Monday, August 30, 2010

Riding Habit 1817

Monday, August 30, 2010
Loretta reports:

I'm always thrilled to find riding habits and court dresses in the fashion magazines, because these are not nearly so common as evening dresses and walking dresses.  This is one very like what I had imagined my heroine Zoe (of Don't Tempt Me) wearing.

I cannot pin down the "Glengary" element, since it doesn't correspond with definitions I've found elsewhere, including Louis Harmuth's 1915 Dictionary of Textiles.  The cap doesn't look like today's idea of a Glengarry cap, and, being made of satin, doesn't fit the "mottled wool" definition below.  Perhaps one of our knowledgeable readers can enlighten us.

From Ackermann's Repository of Arts, Literature, Fashions, Manufactures, &c., The Second Series, Vol. IV. September 1,  1817.  No. XXI

Is composed of the finest pale blue cloth,** and richly ornamented with frogs and braiding to correspond. The front, which is braided on each side, fastens under the body of the habit, which slopes down on each side in a very novel style, and in such a manner as to form the shape to considerable advantage. The epaulettes and jacket are braided to correspond with the front, as is also the bottom of the sleeve, which is braided nearly half way up the arm. Habit-shirt, composed of cambric, with a high standing collar, trimmed with lace. Cravat of soft muslin, richly worked at the ends, and tied in a full bow. Narrow lace ruffles. Head-dress, the Glengary cap, composed of blue satin, and trimmed with plaited ribbon of various shades of blue, and a superb plume of feathers. Blue kid gloves, and half-boots.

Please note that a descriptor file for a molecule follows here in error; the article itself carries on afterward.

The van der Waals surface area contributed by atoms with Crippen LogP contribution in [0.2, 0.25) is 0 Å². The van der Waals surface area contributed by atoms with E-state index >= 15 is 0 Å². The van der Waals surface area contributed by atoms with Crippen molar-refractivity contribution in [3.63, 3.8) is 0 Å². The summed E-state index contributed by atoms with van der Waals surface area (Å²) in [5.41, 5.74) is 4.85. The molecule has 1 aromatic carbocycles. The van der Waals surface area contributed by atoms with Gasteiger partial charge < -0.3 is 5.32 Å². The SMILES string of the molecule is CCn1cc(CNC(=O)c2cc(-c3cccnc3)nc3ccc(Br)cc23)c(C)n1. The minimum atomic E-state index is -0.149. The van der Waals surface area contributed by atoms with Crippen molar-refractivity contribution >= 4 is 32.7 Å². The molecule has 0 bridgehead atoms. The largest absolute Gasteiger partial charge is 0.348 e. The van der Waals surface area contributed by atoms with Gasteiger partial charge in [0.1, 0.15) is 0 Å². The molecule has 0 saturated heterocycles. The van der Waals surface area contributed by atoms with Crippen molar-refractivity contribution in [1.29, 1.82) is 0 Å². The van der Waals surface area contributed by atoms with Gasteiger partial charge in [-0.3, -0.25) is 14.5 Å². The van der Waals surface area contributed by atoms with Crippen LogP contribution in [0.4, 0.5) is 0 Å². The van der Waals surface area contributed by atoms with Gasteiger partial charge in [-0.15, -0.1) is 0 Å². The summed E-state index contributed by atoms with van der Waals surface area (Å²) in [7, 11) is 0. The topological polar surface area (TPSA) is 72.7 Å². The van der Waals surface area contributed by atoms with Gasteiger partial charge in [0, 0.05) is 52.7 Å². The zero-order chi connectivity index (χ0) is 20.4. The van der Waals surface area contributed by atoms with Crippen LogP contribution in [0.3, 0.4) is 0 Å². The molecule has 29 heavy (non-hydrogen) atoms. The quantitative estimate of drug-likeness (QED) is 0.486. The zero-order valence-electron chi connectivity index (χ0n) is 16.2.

*Glengarry—All-wool, mottled English tweed.  (?????)

**Cloth—1, general term for fulled woolen fabrics; 2, general term for any textile fabric having some body; 3, medieval English worsted made six yards long and two yards wide.


Chris Woodyard said...

Hi, Loretta, In this case, I believe the term Glengary comes from a military hat. The illustration makes it plain that this gown is inspired by a uniform--and, given the name, probably a Scottish one. This is what I found on Wikipedia (sorry not to be more scholarly!)

The bonnet was made part of the uniform of the Glengarry Fencibles when they were formed in 1794 by Alasdair Ranaldson MacDonell of Glengarry, of Clan MacDonnell of Glengarry, who has been described as having invented the cap, though it may have originated earlier when Balmoral bonnets were bent and creased.[1] In his Dictionary of Military Uniform, W. Y. Carman notes that that first recorded military use of the Glengarry may have been that of a piper of the 74th Foot. It is not clear whether earlier pictures of civilians or fencible infantry show a true Glengarry or simply a folded highland bonnet.

So, not a fabric, but a military cap, which goes with the military style frogs and epaulettes. And, of course, riding habits have long been inspired by military fashions.

Chris Woodyard said...

Here's a portrait showing a Glengarry cap. You can see how the fashionable cap exaggerates the shape.

Anonymous said...

I believe that the 'glengarry' reference to this hat applies to the checkered band. This is called 'dicing', and in traditional glengarry caps is made from milled, or felted, wool. But in this case, the same effect must have been made from the plaited/woven silk ribbons. A smart little turnout!

LorettaChase said...

Chris, I did look at those articles, but wondered, because of the shape and material, if that was the whole story. Anonymous,now I'm looking at the checkered band and feeling enlightenment. I love getting to the bottom of the fashion terms. This morning I was trying to figure out whether an extremely terse description of a dress as "silk batiste" had to do solely with silk batiste as we understand it, or referred to silk embroidery on, say, muslin. I'm going with a printed silk batiste until further notice.

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